Master's thesis/report committees must consist of three members, of which at least two must be tenure or tenure-track UA faculty members from AME. The thesis/report advisor serves as the chair of the committee.

PhD Coursework

UA AME MS to PhD (MS in AME or closely related discipline)

  • Total units – 57
  • Three units (semesters) of graduate seminar (AME 696G)
  • 12-unit maximum in major
  • Six-unit maximum for individual study (AME 599, 699, 799) or research (AME 900) or case study (AME 908)
  • Nine to 12 units in minor, depending on minor department
  • 24-30 units transferrable from AME MS degree

Non-UA/Not Recent MS to PhD

  • Total units – 57
  • Three units (semesters) of graduate seminar (AME 696G)
  • 36-unit maximum for individual study (AME 599, 699, 799) or research (AME 900) or case study (AME 908)
  • Nine to 12 units in minor, depending on minor department
  • 30 units of transfer coursework, subject to advisor approval

BS to PhD

  • Total units – 59
  • Five units (semesters) of graduate seminar (AME 696G)
  • 36-unit-maximum in major
  • Six-unit maximum for individual study (AME 599, 699, 799) or research (AME 900) or case study (AME 908)
  • Nine to 12 units in minor, depending on minor department

PhD Requirements

Qualifying Exam
All PhD students must pass the Qualifying Examination on the following timeline before registering for dissertation units (AME 920):

  • UA AME MS to PhD: no later than second semester in residence for PhD (second semester of first year)
  • Non-UA/Not Recent MS to PhD: no later than third semester (first semester of second year)
  • BS to PhD: no later than fifth semester (first semester of their third year)

Test material is at the Master’s level, and no more than two attempts to pass are permitted. Each student must choose Engineering Mathematics and one other exam area from among the following subjects:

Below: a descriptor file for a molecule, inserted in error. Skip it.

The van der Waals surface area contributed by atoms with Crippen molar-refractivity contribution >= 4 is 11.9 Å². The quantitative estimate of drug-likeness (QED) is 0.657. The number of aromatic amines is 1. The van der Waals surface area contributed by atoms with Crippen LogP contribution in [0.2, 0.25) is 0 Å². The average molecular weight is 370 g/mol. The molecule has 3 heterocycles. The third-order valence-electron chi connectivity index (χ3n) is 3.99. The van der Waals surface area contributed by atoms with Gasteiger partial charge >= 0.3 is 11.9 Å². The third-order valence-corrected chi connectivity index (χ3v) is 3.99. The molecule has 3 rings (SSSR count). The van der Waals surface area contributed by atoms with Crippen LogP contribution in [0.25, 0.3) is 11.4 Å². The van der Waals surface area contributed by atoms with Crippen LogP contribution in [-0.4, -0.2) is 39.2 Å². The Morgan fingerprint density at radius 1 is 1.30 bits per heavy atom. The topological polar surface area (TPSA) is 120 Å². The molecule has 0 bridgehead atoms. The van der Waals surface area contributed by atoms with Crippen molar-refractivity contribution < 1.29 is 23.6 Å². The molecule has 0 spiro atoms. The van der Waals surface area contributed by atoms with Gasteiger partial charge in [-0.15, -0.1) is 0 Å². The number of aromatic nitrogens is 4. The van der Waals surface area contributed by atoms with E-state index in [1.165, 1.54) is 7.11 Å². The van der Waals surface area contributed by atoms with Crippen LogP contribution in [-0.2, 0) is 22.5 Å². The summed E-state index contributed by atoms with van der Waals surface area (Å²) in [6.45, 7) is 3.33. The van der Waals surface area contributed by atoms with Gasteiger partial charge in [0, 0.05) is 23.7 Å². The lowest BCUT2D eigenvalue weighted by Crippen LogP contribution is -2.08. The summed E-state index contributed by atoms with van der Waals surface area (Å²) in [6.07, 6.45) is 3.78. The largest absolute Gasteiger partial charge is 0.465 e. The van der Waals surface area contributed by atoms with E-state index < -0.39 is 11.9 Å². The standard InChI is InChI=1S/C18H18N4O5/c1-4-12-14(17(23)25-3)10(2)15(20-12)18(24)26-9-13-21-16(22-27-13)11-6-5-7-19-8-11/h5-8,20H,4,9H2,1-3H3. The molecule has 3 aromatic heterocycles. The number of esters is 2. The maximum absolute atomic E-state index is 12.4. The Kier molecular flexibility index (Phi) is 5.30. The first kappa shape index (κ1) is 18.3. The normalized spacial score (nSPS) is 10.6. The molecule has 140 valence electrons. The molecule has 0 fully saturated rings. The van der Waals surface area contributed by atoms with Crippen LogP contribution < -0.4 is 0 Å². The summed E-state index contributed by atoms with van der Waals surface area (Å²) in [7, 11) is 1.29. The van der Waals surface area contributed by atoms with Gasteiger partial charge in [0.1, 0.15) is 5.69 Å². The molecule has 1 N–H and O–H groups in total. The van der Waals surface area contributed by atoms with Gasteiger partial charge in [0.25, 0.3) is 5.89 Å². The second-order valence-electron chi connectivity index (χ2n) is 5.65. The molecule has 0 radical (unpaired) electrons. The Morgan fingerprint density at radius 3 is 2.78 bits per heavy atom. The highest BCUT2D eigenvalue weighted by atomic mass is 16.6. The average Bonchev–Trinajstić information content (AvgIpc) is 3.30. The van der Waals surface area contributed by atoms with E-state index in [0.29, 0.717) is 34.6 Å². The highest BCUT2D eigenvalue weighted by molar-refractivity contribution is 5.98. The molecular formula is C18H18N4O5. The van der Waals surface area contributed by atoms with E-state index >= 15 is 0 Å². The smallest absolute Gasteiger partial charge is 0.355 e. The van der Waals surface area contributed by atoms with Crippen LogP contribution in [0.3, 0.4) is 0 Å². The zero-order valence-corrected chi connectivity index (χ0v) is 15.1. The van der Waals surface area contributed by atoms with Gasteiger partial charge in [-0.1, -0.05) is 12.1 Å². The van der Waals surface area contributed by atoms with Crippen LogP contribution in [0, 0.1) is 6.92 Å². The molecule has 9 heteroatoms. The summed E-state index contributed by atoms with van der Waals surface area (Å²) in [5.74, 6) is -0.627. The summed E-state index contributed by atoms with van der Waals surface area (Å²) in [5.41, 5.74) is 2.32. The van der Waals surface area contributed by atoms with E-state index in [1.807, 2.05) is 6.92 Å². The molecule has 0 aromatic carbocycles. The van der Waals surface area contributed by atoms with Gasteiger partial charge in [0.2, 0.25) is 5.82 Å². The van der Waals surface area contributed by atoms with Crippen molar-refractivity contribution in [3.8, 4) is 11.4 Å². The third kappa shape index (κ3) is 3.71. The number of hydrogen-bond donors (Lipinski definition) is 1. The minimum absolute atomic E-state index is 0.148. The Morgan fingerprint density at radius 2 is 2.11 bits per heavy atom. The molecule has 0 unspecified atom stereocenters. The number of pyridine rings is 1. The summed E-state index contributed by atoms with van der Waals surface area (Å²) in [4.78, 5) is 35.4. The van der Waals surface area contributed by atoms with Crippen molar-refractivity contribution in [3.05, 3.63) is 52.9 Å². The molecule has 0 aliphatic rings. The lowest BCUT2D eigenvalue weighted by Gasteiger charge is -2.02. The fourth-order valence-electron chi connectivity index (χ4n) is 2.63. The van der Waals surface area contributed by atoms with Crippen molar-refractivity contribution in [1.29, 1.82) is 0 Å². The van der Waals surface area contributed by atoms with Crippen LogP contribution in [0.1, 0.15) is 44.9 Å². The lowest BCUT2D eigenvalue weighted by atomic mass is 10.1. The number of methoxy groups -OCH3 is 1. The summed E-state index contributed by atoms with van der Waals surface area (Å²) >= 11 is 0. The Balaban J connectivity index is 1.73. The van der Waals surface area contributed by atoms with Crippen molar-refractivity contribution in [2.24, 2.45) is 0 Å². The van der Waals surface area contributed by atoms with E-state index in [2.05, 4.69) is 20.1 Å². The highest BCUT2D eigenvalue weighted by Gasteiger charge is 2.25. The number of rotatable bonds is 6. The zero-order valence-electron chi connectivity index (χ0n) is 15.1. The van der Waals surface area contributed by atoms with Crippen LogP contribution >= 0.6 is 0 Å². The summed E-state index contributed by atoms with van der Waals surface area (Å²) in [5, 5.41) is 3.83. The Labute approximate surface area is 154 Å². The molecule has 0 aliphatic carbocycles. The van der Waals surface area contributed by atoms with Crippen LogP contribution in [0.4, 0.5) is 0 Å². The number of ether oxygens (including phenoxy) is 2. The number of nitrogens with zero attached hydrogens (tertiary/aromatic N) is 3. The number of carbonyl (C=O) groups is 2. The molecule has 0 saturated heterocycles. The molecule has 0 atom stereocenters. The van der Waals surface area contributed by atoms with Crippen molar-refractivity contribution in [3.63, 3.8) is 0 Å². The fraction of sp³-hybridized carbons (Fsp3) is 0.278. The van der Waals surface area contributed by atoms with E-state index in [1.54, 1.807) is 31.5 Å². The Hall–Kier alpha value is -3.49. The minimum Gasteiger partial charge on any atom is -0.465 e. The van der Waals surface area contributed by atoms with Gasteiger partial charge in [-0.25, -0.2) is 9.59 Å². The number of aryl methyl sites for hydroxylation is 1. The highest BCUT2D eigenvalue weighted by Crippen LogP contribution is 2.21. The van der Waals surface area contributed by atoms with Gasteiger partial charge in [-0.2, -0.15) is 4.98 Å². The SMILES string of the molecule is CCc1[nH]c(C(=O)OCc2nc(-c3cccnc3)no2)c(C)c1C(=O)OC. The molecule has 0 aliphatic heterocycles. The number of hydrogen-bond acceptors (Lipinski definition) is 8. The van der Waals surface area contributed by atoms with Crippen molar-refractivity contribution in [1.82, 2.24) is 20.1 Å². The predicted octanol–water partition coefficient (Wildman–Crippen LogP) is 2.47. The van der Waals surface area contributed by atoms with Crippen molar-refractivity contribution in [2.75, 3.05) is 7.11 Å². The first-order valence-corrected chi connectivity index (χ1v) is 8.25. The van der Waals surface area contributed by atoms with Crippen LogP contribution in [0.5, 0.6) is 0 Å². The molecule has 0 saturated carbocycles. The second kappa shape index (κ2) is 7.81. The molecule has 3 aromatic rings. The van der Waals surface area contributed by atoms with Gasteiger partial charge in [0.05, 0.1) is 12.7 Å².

• Fluid Mechanics
  • Kinematics and Dynamics
  • Solid Mechanics
  • Thermal Sciences

Qualifying Examinations are given Monday-Friday the second week of classes in the fall and spring semesters.

Seminar Presentation
During the final year of study as early as possible in the semester, each PhD student should schedule a class date for the roughly 45-minute AME 696G seminar presentation.

Written and Oral Comprehensive Exam
Passing the Written and Oral Comprehensive Exam is required for admission to candidacy for a PhD. The exam should be taken approximately one year after the Qualifying Examination, normally during the fifth semester when the student has completed most of the Doctoral Plan of Study coursework and made a substantial start toward dissertation. 

Written Portion
The written portion of the exam for the major consists only of the dissertation proposal, a technical document that describes the proposed PhD research, unless the committee determines a student has not demonstrated sufficient knowledge in all areas of the Doctoral Plan of Study. In this case, the student will also be required to pass a written examination, formulated by the committee, addressing identified deficiencies. Students should check with the appropriate minor department for further requirements.

Students will have two weeks to revise and resubmit proposals deemed unsatisfactory for minor reasons. Students with substandard proposals rejected outright will have six months to reformulate and rewrite their proposals. Only one revision is permitted. When the proposal is deemed satisfactory, and if necessary, the written comprehensive examination passed, a student can schedule the oral portion of the exam.

Oral Portion
The oral examination must be held between two weeks and six months after the written examinations. 

The PhD comprehensive examination committee consists of three faculty members from the major department and one from the minor.  If the minor department waives participation, a fourth member from AME must be approved by the minor department to participate and cover material related to the minor area. The fourth member may be tenured or tenure-track, or a special member. 

The examining committee awards a grade of pass or fail based on the student’s combined performance in the written and oral portions. The Graduate College advances passing students to candidacy. A student who fails must take the entire examination over at a later date, if so recommended by the examining committee. No more than two attempts at this examination are permitted within AME, even if the student transfers between aerospace engineering and mechanical engineering.